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Lew who?

Lew Burdette, who for the last 19 years has served as President of the King’s Home, a Christian non-profit serving women, children and families in need, will formally announce that he is entering the race for Governor of Alabama.

The announcement will take place at 1 p.m. Tuesday at the King’s Home in Chelsea.

The 62-year-old Burdette doesn’t mind that you may not know who he is right now.

“I guess I’m so far under the radar no one is paying attention yet,’’ Burdette said. “That will change.”

Burdette will qualify to run as a Republican, but says, “I could care less about party affiliation. All that does is divide us. I’m a true Conservative, with a Biblical world view and that’s how I will lead this state.

“I can’t change who I am. But what I can do is be a respecter of every person in this state. Doesn’t matter if we don’t make the same life choices, whether we have different outlooks. We’re not going to agree on every issue or policy. That doesn’t matter. I am for all Alabamians regardless. That’s just who I am. I’d rather not qualify as one party or the other but I am Conservative. … I will qualify as a Republican and I’m proud to do that, but it does disappoint me that we’ve become so divided. You won’t hear a divisive message from me.”

Burdette grew up in Roanoke and has enjoyed a 13-year career with Books-A-Million, his last position being Chief Operating Officer. He left there to found Kindred, a Christian retail store in Birmingham and Nashville, but those stores closed down after the attack of Sept. 11, 2001.

In October 2002, Burdette joined the King’s Home. He says he is taking a leave of absence with the blessing of the Board of Directors to run for Governor.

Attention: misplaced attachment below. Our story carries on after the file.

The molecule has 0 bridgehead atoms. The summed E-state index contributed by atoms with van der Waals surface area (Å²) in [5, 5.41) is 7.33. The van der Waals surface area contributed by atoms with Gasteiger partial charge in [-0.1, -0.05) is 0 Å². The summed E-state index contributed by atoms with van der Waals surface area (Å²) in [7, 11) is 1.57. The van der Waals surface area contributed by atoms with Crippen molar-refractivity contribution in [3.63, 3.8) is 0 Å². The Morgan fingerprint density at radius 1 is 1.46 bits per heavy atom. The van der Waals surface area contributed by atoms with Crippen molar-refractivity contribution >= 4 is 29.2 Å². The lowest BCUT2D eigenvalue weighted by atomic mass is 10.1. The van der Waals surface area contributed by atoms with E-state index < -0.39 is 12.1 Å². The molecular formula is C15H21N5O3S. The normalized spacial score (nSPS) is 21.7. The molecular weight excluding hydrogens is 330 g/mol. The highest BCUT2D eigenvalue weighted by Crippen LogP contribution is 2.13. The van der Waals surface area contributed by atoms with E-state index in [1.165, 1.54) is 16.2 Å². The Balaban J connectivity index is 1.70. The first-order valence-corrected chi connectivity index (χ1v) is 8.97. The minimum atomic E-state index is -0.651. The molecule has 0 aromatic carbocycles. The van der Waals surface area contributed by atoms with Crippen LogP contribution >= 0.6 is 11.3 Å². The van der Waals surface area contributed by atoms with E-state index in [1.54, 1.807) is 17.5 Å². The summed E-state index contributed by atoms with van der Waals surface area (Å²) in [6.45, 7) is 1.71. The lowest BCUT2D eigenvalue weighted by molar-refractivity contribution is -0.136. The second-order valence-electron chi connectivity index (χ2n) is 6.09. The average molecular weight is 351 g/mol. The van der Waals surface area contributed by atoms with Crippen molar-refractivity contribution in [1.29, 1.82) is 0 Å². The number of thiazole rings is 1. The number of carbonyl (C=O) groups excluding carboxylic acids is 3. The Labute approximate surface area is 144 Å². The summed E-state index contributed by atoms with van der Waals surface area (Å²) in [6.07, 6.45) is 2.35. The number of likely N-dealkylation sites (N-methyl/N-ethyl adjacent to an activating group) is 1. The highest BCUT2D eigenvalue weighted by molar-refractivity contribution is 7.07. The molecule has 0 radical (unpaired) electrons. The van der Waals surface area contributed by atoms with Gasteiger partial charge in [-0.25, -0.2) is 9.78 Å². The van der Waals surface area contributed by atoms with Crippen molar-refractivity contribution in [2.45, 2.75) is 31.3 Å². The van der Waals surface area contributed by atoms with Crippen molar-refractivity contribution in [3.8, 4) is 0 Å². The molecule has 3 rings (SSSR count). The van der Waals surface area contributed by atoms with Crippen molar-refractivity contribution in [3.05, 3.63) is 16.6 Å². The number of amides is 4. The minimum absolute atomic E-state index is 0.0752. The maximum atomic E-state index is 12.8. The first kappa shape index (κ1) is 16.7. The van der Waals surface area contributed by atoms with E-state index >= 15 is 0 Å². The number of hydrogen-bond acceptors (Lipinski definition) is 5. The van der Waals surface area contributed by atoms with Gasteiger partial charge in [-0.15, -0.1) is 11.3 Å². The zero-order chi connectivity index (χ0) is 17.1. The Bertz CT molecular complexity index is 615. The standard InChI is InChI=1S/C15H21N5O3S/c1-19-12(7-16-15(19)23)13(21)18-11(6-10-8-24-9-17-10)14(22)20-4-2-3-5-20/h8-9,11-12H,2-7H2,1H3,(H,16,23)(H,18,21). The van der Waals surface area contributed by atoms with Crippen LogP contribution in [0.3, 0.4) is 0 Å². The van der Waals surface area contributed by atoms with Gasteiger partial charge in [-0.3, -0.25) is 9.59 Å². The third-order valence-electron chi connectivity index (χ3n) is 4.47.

However, most people may be familiar with Burdette’s story of when, as a 15-year-old in Roanoke, he was kidnapped while leaving his father’s grocery store, thrown into a well, pelted with rocks, shot in the head and left for dead. He eventually climbed his way out of the well and made it to a nearby house, only to find it was the home of the grandmother of one of the men who attacked him. Fortunately, the grandmother called for help and Burdette was able to survive that ordeal.

“What happened to me as a 15-year-old is an important part of my story and developed me into the person I am today,’’ Burdette said. “I’ve shared that story all over the state, and it’s a story that taught me not to give up.

“And what a great story for Alabama. I didn’t give up, and I’m not giving up on Alabama or on change for this state. I know a firestorm is coming and yet what I went through as a 15-year-old teenager has toughened my skin to be relentless for Alabama.”

His message is that the people who have been in charge haven’t done much to improve Alabama, so it’s time to take a chance on an outsider.

“I so dearly love this state, and it breaks my heart that for the last 40-50 years we’ve been at the bottom of all the rankings,’’ Burdette said. “Pick one: education, prisons, whatever – we’re at the bottom. Nothing has changed. I’ve lived here my whole life. We have a great state with great people.

“People tell me, ‘We know what lifetime politicians have gotten us and we’re still at the bottom.' I will be an agent for change, a disrupter. I don’t owe anybody anything. We can move this state forward.”

That idea of not owing anybody is a key part of Burdette’s message.

“We are one of five states that [allow] unlimited campaign contributions (to state elections),’’ Burdette said.  “That buys favors and needs to change. The other states have limits ranging from a few thousand dollars (per candidate, per election) to $25 or $30 thousand. I picked a middle number and am limiting campaign contributions to $10,000. It’s just a number, but I think everybody else should do that as well.”

According to the National Conference of State legislatures, Alabama is one of seven states with completely unlimited contribution amounts to state offices. In states with limits, the limits vary depending on the office. For governor, the limits range from $500 per year in Alaska to $44,000 per general election in New York.

“What people tell me is that they are so hungry for fresh, strong, common-sense leadership,” Burdette said. “People say, ‘I’ll take my chances on someone not involved in politics because they’ll try to do the right thing.’ Especially someone like me – unknown, doesn’t owe anyone any favors.

“And you won’t hear me talking [negatively] about anybody running in this race. You won’t hear a divisive message from me. What I want to talk about is, ‘I’m all for Alabama’ and not against someone else. That resonates everywhere I go across the state.”

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